Article written by Sportmentary - Sportmentary Online Sports Talk
Would you let your child play football? That's the million dollar question being asked these days. When the President of the United States says that he would have to think long and hard if he would let a son of his play football (he obviously doesn't have a son) then you know head injuries and concussions in football are a hot topic these days. It’s also easier for the President to weigh in on this question since he doesn’t have a son.
Players' wives, mothers, sisters and pets are chiming in on this issue. The NFL is being sued by anyone who ever came close to walking on an NFL field, claiming that the NFL is responsible for their lifelong head injuries. I'm not trying to downplay the seriousness of concussions and head injuries.
The problem I have is players coming out of the woodwork to sue the NFL. I believe almost every player signed up for the violent sport and willingly put themselves in harm's way. Today's players know the risks and have been educated about the risks of concussions and head injuries and they still try to fake being healthy in order to take another hit to the noggin. It's the culture of the sport and it doesn't look like the players care to change the way they play the game. I sure hope this generation doesn't sue the NFL when they realize that their brains have turned to mush.
The other problem with Arthur and Martha telling us that they don't want their children playing football is that they are basing their decisions on what they see and hear about the NFL. Let's get one thing straight. A minute proportion of all American football players will ever make the NFL.
A very small amount of American football players will ever make it on to a college football field. So we're basing our decision to allow or not to allow our children to play the game on the concussions suffered by NFL players who make up such a small percentage of the overall amount of Americans who play the sport at the highest level.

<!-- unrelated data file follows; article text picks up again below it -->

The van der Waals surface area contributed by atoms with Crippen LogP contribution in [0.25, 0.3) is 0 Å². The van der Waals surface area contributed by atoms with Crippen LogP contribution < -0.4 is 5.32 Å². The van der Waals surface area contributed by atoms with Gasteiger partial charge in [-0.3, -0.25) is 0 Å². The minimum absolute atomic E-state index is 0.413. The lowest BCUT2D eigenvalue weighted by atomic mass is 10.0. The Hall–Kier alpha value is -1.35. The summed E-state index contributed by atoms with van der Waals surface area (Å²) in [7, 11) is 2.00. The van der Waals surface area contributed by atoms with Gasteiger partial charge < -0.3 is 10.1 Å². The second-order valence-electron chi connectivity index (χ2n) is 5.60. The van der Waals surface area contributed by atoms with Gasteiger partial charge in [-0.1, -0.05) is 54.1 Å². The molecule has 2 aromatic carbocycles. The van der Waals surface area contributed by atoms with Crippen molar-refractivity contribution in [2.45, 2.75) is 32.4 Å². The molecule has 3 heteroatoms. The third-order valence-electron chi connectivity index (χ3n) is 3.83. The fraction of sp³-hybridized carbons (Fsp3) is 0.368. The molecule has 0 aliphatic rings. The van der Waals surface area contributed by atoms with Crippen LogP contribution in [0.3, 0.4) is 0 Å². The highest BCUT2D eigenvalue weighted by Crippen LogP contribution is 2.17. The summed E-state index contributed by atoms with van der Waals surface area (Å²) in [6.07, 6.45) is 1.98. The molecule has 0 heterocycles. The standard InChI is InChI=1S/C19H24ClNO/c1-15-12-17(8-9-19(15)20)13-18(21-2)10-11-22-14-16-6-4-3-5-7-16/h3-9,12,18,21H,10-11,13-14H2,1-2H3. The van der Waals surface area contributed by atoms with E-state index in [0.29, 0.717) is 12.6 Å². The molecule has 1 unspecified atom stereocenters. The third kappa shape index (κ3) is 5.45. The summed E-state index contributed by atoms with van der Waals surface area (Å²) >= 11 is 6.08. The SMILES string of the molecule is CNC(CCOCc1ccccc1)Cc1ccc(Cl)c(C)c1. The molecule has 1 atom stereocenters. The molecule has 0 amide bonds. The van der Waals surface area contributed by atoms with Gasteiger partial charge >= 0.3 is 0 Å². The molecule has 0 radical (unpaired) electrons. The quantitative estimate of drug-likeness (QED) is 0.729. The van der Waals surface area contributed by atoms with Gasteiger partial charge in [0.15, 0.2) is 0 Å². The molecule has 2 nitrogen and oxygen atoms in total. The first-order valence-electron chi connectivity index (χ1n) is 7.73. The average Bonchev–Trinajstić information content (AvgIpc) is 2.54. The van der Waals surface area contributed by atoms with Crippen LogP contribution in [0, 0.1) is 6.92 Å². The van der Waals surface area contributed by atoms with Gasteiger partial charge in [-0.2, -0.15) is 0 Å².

Before we as parents decide not to allow our children to play a sport that millions of Americans have played for many decades (without suffering major injuries), shouldn't we look at the risks involved at the lowest levels of the sport? That's where most of our children play. Almost none of our children will make it to the NFL and sustain the type of Mack truck hit that the professional player faces on weekly basis.
Parents should feel reassured that the NFL, NFLPA and other organizations are spending millions of dollars on research and safety programs for our children who play the game at Pop Warner and high school levels. Maybe the question that fathers and mothers should be asking is; will I allow my child to play in the NFL? Sorry pops, they will make that decision for themselves.
Would I allow my son to play the game? I don't have a son so it's easy for me to say yes. I don't know what my answer would if I did.